Environmental and sustainability education is often conspicuous in its absence from public health and healthcare professional programmes around the world. Yet to respond to the diverse and complex social, ecological and health challenges we are facing everywhere today it will have to be firmly integrated to support the development of many different visions for new physiotherapies. These visions will have to be conjured, thought about and communicated collaboratively, in many different places and many different languages.

Physiopunk integrates concepts from planetary health with speculative fiction genres, in a new approach to how we think about physiotherapy education. The project and genre emerged out of an introductory public health module for first-year physiotherapy students at UiT The Arctic University of Norway. In the module, my colleagues and I which aimed to expand students’ view of physiotherapy practice for individual physical health toward the focal integration of social and ecological determinants of health.

Driven by the idea that imagination can help us get ahead of the curve, we introduced the students to genres like science fiction, climate- and eco-fiction, solar- and hopepunk (where ‘punk’ is used to represent a radically different, but hopeful future) and supported them to develop diverse compelling narratives for future healthcare and society in general. The stories finally submitted by our students as their written exam to this module included transformative visions of urban life on and below land and water, indigenous health leadership, working for clean air and green infrastructure, physiotherapy on Mars, multispecies coexistence, artificial intelligence, robotics, and many more.

Filip Maric (PhD)

Filip Maric (PhD)

A/Prof, EPA Founder & Executive Chair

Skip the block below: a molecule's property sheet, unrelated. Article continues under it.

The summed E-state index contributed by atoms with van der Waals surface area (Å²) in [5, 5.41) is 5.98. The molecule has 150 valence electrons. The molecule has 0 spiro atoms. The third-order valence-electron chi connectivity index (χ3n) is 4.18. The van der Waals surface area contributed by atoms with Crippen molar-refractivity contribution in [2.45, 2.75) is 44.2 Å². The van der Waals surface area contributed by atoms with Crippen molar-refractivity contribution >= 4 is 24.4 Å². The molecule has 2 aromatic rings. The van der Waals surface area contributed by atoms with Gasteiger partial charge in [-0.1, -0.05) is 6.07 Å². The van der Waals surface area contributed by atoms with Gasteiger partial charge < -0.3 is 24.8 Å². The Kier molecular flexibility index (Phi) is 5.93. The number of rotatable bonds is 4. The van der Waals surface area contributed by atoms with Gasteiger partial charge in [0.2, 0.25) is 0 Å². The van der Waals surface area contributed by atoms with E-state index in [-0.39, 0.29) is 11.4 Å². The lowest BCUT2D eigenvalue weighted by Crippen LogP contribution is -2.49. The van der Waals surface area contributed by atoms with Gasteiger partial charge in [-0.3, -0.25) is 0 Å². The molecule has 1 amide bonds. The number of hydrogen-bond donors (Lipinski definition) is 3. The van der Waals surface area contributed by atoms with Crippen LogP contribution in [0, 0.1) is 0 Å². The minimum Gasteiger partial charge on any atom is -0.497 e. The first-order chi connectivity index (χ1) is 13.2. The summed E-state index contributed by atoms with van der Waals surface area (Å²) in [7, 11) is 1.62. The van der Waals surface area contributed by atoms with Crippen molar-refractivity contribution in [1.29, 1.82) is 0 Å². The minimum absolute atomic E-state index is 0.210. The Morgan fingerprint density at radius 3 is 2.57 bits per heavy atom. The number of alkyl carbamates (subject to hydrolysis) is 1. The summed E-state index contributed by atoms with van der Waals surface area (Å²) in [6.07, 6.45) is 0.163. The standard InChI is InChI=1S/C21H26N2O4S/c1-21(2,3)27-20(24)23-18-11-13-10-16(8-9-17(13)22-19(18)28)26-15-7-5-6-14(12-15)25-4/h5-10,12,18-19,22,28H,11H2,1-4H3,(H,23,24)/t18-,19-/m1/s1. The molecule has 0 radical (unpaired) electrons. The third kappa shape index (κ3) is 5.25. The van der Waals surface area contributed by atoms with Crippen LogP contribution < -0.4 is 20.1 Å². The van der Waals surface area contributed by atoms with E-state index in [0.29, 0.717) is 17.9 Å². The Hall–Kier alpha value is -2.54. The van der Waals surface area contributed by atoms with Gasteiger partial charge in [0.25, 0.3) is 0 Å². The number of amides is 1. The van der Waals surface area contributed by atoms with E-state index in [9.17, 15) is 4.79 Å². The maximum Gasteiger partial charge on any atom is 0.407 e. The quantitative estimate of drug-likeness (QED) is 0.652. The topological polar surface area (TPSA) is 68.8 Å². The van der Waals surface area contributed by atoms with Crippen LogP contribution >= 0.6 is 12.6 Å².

Filip Maric is an Associate Professor in physiotherapy at UiT The Arctic University of Norway. He is interested in the outer rims of healthcare and physiotherapy, philosophy, #EnviroPT, planetary health, environmental humanities and sea kayaking.

Seen through the eyes of these students, Physiopunk stories invite us to let go of established conventions and question what physiotherapy might be in the future, in a manner filled with creativity and genuine care for the health of everyone we share this planet with. In stretching beyond the momentarily realistic, the implicit and maybe most important goal of this project was to inspire people who dare to think, dream, be creative and so develop the imagination and playfulness needed for radical transformations towards sustainable futures.

The OpenPhysio Journal was created with the aim of exploring alternatives to how we typically think about sharing ideas in physiotherapy education. To this end, my colleagues, our students and I are proud to announce the publication of Volume 1 of the Physiopunk project in OpenPhysio Journal, featuring 8 Physiopunk stories, an introductory article and four commentaries by colleagues from around the world. You can read and download all of this in a colourful mix of Norwegian, English, Dutch and Portuguese directly over at OpenPhysio Journal by following this link to Physiopunk Vol 1.

Enjoy the ride 🤘